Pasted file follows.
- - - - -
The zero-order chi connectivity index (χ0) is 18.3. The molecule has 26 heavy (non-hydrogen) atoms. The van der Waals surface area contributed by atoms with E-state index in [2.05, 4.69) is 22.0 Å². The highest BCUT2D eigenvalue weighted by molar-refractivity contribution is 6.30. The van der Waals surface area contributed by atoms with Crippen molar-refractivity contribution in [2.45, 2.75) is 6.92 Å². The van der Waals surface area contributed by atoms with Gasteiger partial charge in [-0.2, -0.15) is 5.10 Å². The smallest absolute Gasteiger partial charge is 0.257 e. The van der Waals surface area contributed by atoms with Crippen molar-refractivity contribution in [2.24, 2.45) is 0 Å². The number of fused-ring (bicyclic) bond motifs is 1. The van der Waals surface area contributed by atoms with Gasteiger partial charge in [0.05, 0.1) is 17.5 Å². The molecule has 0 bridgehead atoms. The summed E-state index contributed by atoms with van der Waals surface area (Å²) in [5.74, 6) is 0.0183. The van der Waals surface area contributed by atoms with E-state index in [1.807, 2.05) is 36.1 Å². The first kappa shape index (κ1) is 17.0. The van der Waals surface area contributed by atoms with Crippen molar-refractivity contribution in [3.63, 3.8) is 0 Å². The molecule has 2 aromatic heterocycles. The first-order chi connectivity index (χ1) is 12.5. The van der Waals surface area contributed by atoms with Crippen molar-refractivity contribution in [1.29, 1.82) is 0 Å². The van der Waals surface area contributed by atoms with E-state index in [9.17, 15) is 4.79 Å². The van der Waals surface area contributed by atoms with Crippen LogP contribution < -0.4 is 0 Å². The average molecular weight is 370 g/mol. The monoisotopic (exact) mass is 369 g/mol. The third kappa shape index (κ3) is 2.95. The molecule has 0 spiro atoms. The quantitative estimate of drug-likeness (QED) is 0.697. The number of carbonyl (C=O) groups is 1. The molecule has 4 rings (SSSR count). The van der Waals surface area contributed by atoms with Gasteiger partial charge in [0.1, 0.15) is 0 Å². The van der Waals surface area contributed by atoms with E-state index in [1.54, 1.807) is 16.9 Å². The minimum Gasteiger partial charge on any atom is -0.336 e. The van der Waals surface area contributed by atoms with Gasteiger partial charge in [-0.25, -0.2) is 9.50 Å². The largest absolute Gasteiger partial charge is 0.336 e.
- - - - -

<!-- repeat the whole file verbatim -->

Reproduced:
The zero-order chi connectivity index (χ0) is 18.3. The molecule has 26 heavy (non-hydrogen) atoms. The van der Waals surface area contributed by atoms with E-state index in [2.05, 4.69) is 22.0 Å². The highest BCUT2D eigenvalue weighted by molar-refractivity contribution is 6.30. The van der Waals surface area contributed by atoms with Crippen molar-refractivity contribution in [2.45, 2.75) is 6.92 Å². The van der Waals surface area contributed by atoms with Gasteiger partial charge in [-0.2, -0.15) is 5.10 Å². The smallest absolute Gasteiger partial charge is 0.257 e. The van der Waals surface area contributed by atoms with Crippen molar-refractivity contribution in [2.24, 2.45) is 0 Å². The number of fused-ring (bicyclic) bond motifs is 1. The van der Waals surface area contributed by atoms with Gasteiger partial charge in [0.05, 0.1) is 17.5 Å². The molecule has 0 bridgehead atoms. The summed E-state index contributed by atoms with van der Waals surface area (Å²) in [5.74, 6) is 0.0183. The van der Waals surface area contributed by atoms with E-state index in [1.807, 2.05) is 36.1 Å². The first kappa shape index (κ1) is 17.0. The van der Waals surface area contributed by atoms with Crippen molar-refractivity contribution in [3.63, 3.8) is 0 Å². The molecule has 2 aromatic heterocycles. The first-order chi connectivity index (χ1) is 12.5. The van der Waals surface area contributed by atoms with Crippen molar-refractivity contribution in [1.29, 1.82) is 0 Å². The van der Waals surface area contributed by atoms with E-state index in [9.17, 15) is 4.79 Å². The van der Waals surface area contributed by atoms with Crippen LogP contribution < -0.4 is 0 Å². The average molecular weight is 370 g/mol. The monoisotopic (exact) mass is 369 g/mol. The third kappa shape index (κ3) is 2.95. The molecule has 0 spiro atoms. The quantitative estimate of drug-likeness (QED) is 0.697. The number of carbonyl (C=O) groups is 1. The molecule has 4 rings (SSSR count). The van der Waals surface area contributed by atoms with Gasteiger partial charge in [0.1, 0.15) is 0 Å². The van der Waals surface area contributed by atoms with E-state index in [1.54, 1.807) is 16.9 Å². The minimum Gasteiger partial charge on any atom is -0.336 e. The van der Waals surface area contributed by atoms with Gasteiger partial charge in [-0.25, -0.2) is 9.50 Å². The largest absolute Gasteiger partial charge is 0.336 e.